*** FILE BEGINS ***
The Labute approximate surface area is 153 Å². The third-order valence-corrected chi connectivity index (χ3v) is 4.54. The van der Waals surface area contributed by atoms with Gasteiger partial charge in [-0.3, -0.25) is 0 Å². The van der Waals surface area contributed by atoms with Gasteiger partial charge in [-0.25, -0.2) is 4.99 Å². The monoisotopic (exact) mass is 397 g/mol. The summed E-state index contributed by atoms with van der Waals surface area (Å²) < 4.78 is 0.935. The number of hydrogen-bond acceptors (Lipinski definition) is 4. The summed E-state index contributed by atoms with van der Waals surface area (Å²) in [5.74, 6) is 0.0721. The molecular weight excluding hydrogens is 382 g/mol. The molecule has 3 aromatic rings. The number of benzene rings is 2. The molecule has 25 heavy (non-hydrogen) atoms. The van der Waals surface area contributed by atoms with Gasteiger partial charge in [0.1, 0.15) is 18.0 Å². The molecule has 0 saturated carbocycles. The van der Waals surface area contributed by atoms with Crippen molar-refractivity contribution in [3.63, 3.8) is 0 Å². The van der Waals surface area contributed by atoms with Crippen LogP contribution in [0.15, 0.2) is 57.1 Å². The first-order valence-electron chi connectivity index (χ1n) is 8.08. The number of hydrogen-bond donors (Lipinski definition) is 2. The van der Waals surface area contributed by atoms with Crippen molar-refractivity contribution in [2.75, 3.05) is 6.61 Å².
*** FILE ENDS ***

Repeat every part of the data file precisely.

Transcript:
The Labute approximate surface area is 153 Å². The third-order valence-corrected chi connectivity index (χ3v) is 4.54. The van der Waals surface area contributed by atoms with Gasteiger partial charge in [-0.3, -0.25) is 0 Å². The van der Waals surface area contributed by atoms with Gasteiger partial charge in [-0.25, -0.2) is 4.99 Å². The monoisotopic (exact) mass is 397 g/mol. The summed E-state index contributed by atoms with van der Waals surface area (Å²) < 4.78 is 0.935. The number of hydrogen-bond acceptors (Lipinski definition) is 4. The summed E-state index contributed by atoms with van der Waals surface area (Å²) in [5.74, 6) is 0.0721. The molecular weight excluding hydrogens is 382 g/mol. The molecule has 3 aromatic rings. The number of benzene rings is 2. The molecule has 25 heavy (non-hydrogen) atoms. The van der Waals surface area contributed by atoms with Gasteiger partial charge in [0.1, 0.15) is 18.0 Å². The molecule has 0 saturated carbocycles. The van der Waals surface area contributed by atoms with Crippen molar-refractivity contribution in [3.63, 3.8) is 0 Å². The van der Waals surface area contributed by atoms with Crippen LogP contribution in [0.15, 0.2) is 57.1 Å². The first-order valence-electron chi connectivity index (χ1n) is 8.08. The number of hydrogen-bond donors (Lipinski definition) is 2. The van der Waals surface area contributed by atoms with Crippen molar-refractivity contribution in [2.75, 3.05) is 6.61 Å².